Biography of Vusi MAHLASELASouth Africa > Music : Vusi MAHLASELA
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Vusi Mahlasela (b. in 1965), is one of the finest songwriters in South Africa,foremost songwriters, blending folk rhythms with elements of world pop, blues, and soul—all in support of what is widely and singularly known as “The Voice,” an instantly recognizable sound ranging from a velvety tenor to a plaintive soprano. Mahlasela first raised that voice publicly in protest of his country’s all-white government and system of Apartheid, culminating in a triumphant performance at Nelson Mandela’s presidential inauguration in 1994.
In the 1980s, Vusi Mahlasela was a voice of the revolution in South Africa. His music gave expression to the political ideals of the anti-apartheid movement. In the 1990s, he became a musical megastar in his home country and started building an audience abroad. Now signed to the record label of native South African musician Dave Matthews, Mahlasela's music is telling South Africa's story on a global stage.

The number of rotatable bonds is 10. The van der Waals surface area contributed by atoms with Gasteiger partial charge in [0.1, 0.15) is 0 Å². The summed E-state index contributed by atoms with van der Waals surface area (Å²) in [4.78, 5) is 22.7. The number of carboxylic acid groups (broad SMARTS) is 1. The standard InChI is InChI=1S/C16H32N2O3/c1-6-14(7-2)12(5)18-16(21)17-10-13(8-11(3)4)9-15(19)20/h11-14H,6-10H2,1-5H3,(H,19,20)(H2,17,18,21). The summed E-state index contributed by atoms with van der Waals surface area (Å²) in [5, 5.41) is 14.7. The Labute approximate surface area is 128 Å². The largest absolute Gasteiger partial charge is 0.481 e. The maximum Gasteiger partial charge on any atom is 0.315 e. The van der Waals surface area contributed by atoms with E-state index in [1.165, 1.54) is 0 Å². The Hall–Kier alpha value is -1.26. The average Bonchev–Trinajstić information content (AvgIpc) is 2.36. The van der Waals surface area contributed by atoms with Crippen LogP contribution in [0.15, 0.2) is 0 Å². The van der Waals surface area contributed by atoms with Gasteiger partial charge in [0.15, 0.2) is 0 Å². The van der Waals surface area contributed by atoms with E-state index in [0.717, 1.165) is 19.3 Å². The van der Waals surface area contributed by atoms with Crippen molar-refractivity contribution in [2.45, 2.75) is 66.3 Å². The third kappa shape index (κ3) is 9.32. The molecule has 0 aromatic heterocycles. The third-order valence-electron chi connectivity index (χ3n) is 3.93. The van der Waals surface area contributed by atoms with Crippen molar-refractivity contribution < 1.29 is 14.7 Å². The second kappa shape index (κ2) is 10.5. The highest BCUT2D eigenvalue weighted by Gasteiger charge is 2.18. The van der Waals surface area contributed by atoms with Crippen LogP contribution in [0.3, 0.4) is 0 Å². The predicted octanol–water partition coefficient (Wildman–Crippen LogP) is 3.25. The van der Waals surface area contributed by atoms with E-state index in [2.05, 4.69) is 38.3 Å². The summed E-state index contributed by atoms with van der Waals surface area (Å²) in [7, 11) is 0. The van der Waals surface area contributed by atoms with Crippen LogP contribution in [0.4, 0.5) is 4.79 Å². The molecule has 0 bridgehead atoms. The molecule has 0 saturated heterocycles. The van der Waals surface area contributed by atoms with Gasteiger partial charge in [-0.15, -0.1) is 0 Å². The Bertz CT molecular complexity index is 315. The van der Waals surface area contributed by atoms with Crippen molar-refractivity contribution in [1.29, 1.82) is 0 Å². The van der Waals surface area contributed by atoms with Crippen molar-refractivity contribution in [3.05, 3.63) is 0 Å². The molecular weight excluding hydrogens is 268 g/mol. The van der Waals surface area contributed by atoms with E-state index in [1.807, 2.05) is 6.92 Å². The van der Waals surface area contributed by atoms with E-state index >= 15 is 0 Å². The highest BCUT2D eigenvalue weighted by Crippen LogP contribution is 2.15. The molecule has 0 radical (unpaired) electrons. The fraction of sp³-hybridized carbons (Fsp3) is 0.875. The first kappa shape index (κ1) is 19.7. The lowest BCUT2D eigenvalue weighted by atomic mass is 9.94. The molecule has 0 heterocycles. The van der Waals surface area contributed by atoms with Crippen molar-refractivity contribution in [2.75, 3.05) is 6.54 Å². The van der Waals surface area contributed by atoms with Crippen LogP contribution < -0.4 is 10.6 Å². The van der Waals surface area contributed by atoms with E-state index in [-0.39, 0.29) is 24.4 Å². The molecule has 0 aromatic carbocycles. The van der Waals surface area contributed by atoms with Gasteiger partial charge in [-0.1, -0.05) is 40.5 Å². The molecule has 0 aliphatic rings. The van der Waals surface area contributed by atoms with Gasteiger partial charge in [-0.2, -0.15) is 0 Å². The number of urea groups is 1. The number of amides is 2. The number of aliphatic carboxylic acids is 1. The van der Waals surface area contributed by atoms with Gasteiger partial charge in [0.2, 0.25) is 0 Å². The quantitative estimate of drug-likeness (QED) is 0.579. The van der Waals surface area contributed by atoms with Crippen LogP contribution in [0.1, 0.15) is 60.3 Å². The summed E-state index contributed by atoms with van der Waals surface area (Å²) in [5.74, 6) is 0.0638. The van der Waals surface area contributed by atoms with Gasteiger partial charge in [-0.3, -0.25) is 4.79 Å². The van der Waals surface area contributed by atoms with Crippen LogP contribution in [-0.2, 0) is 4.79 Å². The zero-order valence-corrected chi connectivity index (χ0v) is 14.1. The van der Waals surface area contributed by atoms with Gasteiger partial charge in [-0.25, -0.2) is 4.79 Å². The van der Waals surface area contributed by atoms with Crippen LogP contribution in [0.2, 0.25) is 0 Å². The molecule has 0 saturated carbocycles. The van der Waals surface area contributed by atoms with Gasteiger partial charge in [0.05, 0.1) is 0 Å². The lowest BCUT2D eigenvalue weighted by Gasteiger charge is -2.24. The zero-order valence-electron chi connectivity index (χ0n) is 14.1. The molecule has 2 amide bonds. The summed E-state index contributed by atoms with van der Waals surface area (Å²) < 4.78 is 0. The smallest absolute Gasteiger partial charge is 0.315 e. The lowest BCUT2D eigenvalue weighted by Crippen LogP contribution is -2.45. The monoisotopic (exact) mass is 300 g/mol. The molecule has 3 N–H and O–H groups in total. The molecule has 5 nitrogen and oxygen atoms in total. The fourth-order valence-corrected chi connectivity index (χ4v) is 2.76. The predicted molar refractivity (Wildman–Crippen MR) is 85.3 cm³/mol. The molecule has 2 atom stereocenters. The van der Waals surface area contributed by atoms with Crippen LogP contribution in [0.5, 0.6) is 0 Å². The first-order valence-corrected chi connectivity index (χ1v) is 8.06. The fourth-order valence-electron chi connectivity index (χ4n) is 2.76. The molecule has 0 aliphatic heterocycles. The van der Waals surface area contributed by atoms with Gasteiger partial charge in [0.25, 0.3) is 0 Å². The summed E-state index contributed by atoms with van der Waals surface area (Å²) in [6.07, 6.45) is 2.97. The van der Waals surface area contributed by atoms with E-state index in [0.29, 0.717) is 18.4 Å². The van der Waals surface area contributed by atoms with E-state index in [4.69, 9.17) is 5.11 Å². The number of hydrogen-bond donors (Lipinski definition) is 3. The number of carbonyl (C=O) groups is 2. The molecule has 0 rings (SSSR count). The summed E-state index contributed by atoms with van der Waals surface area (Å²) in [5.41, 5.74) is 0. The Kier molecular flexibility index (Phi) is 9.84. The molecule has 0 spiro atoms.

Mahlasela was born in 1965 and raised by his grandmother in Mamelodi township outside Pretoria. A self-taught guitarist, he built his first guitars from cooking-oil cans, with fishing-wire for strings. Novelist Nadine Gordimer, who calls Mahlasela a "national treasure," took an interest in him at an early age and arranged guitar lessons. Soon Mahlasela was performing at political rallies across the country, singing about South Africans' struggles under the apartheid system.
In the '90s, with the release of Nelson Mandela and the first democratic elections in South Africa, Mahlasela landed recording deals that resulted in a series of albums, European and African tours, and major South African music awards. His music is deeply rooted in folk, African jazz and the a capella "mbube" music that Ladysmith Black Mambazo made famous. His musical messages mirrored the changes happening in his country: Mahlasela became a peacemaker and social commentator, using his music to foster national reconciliation. "If you are bitter you are like a dry leaf that you can just squash and you can get blown away by the wind. There is much more wisdom in forgiveness."
Last update : 10/30/2009Update this page